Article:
# What are MySQL's deleted temp files?

If you’ve ever looked at the lsof or listing of /proc/$pid/fd for a running MySQL server, you’ve probably seen files like these: # ls -l /proc/$(pidof mysqld)/fd/* | grep tmp
lrwx------ 1 root root 64 Sep 12 10:21 /proc/17222/fd/18 -> /var/lib/mysql/tmp/ibDOy0eD (deleted)
lrwx------ 1 root root 64 Sep 12 10:21 /proc/17222/fd/323 -> /var/lib/mysql/tmp/MLhfWsbz (deleted)
lrwx------ 1 root root 64 Sep 12 10:21 /proc/17222/fd/6 -> /var/lib/mysql/tmp/ib65H6A5 (deleted)
lrwx------ 1 root root 64 Sep 12 10:21 /proc/17222/fd/7 -> /var/lib/mysql/tmp/ibllu2yi (deleted)
lrwx------ 1 root root 64 Sep 12 10:21 /proc/17222/fd/8 -> /var/lib/mysql/tmp/ib9yRYwv (deleted)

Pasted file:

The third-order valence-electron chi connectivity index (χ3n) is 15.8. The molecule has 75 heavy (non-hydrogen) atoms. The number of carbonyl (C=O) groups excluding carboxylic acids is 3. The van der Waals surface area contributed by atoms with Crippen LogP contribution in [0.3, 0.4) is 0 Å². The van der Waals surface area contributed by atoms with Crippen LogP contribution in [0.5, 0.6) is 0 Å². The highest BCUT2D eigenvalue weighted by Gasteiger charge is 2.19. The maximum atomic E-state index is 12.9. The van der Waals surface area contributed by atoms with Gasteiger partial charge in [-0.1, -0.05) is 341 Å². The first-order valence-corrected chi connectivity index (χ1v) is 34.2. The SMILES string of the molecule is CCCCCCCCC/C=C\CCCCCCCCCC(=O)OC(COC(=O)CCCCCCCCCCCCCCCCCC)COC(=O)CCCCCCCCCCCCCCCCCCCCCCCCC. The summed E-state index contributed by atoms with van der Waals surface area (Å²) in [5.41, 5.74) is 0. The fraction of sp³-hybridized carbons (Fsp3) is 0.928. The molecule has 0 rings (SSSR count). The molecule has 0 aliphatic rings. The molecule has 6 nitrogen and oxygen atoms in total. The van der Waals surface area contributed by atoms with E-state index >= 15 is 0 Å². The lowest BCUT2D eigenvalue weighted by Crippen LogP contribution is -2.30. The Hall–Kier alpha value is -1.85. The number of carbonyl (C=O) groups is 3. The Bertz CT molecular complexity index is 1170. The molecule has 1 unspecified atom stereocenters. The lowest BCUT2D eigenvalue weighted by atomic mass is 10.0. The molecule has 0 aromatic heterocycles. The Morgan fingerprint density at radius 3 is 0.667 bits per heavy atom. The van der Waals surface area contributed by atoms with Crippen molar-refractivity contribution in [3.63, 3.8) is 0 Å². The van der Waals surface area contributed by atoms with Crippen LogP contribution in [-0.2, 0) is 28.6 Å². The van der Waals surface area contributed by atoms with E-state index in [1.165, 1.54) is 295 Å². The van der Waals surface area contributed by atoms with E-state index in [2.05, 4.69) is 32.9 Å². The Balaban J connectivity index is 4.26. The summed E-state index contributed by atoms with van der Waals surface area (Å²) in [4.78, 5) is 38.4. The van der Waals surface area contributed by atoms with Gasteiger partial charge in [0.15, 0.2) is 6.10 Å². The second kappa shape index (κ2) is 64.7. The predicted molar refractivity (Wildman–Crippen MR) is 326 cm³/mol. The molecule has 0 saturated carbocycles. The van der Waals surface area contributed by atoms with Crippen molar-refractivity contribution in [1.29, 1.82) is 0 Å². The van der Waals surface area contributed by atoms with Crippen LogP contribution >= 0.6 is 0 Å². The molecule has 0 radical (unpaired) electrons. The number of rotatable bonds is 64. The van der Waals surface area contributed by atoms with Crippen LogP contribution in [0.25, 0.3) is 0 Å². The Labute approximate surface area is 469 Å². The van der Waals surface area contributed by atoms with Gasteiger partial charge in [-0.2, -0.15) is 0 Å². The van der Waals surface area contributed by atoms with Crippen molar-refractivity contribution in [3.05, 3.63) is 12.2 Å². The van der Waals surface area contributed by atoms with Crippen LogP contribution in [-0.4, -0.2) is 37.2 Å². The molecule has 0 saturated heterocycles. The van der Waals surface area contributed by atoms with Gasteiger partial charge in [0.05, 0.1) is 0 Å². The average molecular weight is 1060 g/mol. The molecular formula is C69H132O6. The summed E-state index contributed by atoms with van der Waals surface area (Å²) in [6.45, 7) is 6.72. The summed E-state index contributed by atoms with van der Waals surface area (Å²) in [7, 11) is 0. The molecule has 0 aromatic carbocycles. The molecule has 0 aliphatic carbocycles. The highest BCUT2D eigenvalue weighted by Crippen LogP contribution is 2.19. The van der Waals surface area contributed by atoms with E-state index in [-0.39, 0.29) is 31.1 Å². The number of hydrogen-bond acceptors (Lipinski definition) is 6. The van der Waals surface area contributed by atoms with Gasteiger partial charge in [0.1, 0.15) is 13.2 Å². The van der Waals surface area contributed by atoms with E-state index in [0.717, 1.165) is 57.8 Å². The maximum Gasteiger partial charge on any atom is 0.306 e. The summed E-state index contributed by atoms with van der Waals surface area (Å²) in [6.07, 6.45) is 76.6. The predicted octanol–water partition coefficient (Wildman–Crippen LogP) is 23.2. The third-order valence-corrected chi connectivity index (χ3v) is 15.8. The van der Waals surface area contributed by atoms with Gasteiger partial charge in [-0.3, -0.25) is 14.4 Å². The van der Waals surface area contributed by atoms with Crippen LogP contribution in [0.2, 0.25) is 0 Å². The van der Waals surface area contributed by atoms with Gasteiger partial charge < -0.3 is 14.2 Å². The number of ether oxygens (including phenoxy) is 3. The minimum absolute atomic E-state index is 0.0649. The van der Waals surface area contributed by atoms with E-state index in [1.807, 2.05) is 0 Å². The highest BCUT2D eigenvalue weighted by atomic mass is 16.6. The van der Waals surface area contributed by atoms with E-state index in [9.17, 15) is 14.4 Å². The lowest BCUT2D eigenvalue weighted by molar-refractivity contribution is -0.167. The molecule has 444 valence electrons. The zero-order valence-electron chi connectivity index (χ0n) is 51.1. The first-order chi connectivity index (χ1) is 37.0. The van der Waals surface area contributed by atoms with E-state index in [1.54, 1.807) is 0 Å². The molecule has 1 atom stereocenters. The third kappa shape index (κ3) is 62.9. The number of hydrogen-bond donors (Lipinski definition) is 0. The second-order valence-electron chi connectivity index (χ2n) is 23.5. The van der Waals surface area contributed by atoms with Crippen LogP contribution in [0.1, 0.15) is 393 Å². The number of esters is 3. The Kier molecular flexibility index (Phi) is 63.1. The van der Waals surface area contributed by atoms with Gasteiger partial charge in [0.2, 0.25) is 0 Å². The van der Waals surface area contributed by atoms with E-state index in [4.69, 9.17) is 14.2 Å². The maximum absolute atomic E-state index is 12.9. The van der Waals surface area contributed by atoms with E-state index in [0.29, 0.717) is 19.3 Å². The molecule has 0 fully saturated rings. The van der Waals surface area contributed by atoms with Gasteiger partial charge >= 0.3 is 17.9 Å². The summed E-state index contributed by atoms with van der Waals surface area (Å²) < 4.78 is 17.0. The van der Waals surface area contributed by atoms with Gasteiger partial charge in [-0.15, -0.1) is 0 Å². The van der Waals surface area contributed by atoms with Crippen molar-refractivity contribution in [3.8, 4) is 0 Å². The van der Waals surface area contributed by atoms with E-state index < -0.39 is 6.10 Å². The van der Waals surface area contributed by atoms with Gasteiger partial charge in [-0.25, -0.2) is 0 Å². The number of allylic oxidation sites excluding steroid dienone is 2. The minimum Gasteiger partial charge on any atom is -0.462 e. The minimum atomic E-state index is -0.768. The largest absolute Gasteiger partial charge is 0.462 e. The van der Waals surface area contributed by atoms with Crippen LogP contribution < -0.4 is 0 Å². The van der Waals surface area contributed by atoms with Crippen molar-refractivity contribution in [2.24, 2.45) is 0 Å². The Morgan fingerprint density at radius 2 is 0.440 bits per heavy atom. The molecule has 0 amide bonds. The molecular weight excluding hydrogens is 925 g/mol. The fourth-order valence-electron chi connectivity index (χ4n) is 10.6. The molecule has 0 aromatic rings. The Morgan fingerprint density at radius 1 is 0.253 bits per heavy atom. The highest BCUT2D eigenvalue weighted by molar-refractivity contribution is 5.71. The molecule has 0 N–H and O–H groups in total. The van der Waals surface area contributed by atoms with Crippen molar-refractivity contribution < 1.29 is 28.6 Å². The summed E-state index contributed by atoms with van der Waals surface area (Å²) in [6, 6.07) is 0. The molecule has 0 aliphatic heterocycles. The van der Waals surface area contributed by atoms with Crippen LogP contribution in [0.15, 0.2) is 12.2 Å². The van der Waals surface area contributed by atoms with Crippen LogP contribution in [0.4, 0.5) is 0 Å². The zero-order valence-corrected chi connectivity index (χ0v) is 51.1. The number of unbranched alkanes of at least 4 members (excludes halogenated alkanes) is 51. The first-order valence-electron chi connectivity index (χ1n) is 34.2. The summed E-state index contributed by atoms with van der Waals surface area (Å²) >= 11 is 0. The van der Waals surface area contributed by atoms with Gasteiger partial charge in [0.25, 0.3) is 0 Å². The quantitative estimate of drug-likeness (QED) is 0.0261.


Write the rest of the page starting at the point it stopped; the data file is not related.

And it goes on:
lrwx------ 1 root root 64 Sep 12 10:21 /proc/17222/fd/9 -> /var/lib/mysql/tmp/ibhUCeRO (deleted)


What are those? It’s not hard to find out, actually. Just open them and look at them! The ib* files are InnoDB’s temporary files, and the ML* (and sometimes MY*) files are binary log cache files.

I’m not sure if the file descriptor numbers are always guaranteed to be the same for the ib* files, but on the server I’m looking at right now, they are as follows:

6 = InnoDB’s status monitor – the same thing you see in SHOW ENGINE INNODB STATUS.

7 = What appears to be an InnoDB cache file for some foreign key definition statements – perhaps the most recent foreign keys that InnoDB has parsed and created? That’s just a guess.

8 = An empty file.

9 = The most recent InnoDB deadlock.

18 = An empty file.